While last night's Club Uncut at Brighton's Great Escape festival hosted bands with a definite Americana bent, Friday (May 17) sees the invasion of US-based (or -inspired) garage-rockers.
While last night’s Club Uncut at Brighton’s Great Escape festival hosted bands with a definite Americana bent, Friday (May 17) sees the invasion of US-based (or -inspired) garage-rockers.
But first there is C Joynes – a Cambridge fingerpicker with a tasty line in American primitivism. Obviously influenced by the likes of John Fahey in his country-blues leanings, as well as the worldlier styles of Sir Richard Bishop, Joynes turns his open-tuned, small-bodied acoustic to a variety of beautifully unexpected melodic twists.
Heavenly’s latest alt-rock hopes, Charlie Boyer & The Voyeurs, are next. Topped with distorted organ (far too quiet in the mix tonight) and with a certain studied streetwise cool, Boyer and the Voyeurs sound as if they were nurtured on the New York proto-punk of the Modern Lovers, Television and Patti Smith. Or perhaps just the ‘greatest hits’ of these acts, as the Voyeurs seem to excise Jonathan Richman’s geeky wit, Television’s twin guitar expositions and Smith’s Beat poet pretensions from their sound.
Not to say the Voyeurs don’t have their (simpler) charms, though – debut album title track “Clarietta” is a jagged and supremely catchy gem, and B-side “Be Nice” is an enjoyable Bolan boogie – just that their ’70s NYC sound is buffed to a glossy perfection, without any of the more unpalatable elements of their forebears.
They end with debut single “I Watch You”, undoubtedly their finest work so far, a chugging cousin of Richman’s “Roadrunner” that ends with a duel between guitar and organ. Perhaps one day they can capture its magic for all their songs.
Allah-Las follow, and seem to turn the Dome Studio Theatre into a Californian high school dance circa 1965. Their retro beat-group sound is a perfect pastiche – surf groups, early Love and The Byrds, and Nuggets – imbued with an instantly charming passion; the masterful period-perfect sound of their self-titled debut is also still intact onstage, conjured by spring reverb and deadened bass.
Their slowest songs are perhaps the most successful tonight – “Catamaran” is enhanced by copious use of maracas, surfy instrumental “Sacred Sands” is sprinkled with beautifully Byrds-y chiming guitars, and on the bluesy, Animals-esque closer, drummer Matt Correia takes a turn at lead vocals.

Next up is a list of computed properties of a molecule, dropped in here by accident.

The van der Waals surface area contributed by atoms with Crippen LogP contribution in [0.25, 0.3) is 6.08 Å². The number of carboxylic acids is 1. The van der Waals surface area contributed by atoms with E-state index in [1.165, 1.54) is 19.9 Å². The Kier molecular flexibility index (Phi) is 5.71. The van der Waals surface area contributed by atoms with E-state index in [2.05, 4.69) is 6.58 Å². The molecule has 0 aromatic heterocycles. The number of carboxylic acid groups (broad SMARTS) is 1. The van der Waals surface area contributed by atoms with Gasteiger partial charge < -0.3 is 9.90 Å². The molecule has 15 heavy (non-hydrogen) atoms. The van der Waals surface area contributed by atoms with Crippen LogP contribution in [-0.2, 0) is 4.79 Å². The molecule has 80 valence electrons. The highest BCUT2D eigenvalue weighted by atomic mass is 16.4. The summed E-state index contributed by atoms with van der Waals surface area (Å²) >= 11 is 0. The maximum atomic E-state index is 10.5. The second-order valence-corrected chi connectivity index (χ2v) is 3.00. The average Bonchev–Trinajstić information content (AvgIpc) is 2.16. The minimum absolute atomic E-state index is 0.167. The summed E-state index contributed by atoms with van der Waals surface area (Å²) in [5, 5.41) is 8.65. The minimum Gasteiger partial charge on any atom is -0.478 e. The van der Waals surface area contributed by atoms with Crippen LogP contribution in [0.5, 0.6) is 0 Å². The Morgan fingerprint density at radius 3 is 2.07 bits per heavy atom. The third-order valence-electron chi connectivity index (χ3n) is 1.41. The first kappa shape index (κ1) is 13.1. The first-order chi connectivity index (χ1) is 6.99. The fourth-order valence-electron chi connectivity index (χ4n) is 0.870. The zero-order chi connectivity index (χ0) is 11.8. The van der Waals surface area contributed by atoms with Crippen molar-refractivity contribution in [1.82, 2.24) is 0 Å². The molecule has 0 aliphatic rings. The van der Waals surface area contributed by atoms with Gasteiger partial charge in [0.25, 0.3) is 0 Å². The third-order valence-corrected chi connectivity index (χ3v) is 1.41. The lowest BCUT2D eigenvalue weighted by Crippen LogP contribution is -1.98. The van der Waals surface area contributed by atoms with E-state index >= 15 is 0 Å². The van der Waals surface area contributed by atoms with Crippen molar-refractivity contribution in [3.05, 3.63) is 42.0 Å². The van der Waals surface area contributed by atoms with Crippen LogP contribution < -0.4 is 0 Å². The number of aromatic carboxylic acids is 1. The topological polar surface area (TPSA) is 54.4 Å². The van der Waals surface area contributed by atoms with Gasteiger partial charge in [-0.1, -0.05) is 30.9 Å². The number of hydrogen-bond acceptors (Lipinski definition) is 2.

Mikal Cronin is best known as Ty Segall’s bassist, but in 2010 he released an excellent lo-fi debut, which took a more melodic and Beatles-y tack than many of his contemporaries in the San Francisco garage-rock scene. His new album, MCII, is a much slicker powerpop record, but tonight the raw, energetic sound of his four-piece backing band turns both sets of songs into something much heavier and aggressive, though constantly sweetened by the musicians’ cooing harmonies.
Unlike most people promoting new albums, there’s a nice mix of songs from the two records, Cronin – playing a 12-string semi-acoustic throughout – starting the set with the crashing “Is It Alright” (sadly without the manic flute solo from the record) and swiftly moving through other highlights from his debut, including “Apathy” and “Get Along”. The tracks from the more conventional MCII, including the thumping “Am I Wrong” and the loping “See It My Way”, are transformed into ultra-distorted, guitar-heavy workouts, partly due to the explosive drumming of Ty Segall Band member Emily Rose Epstein.
My personal favourite from Cronin’s debut, “Green And Blue”, is finally deployed near the end of the set, enhanced by sawing violin and ending in a hail of feedback and fuzz. On the evidence of tonight, Cronin’s greatest days are perhaps still ahead.
Photo: Richard Johnson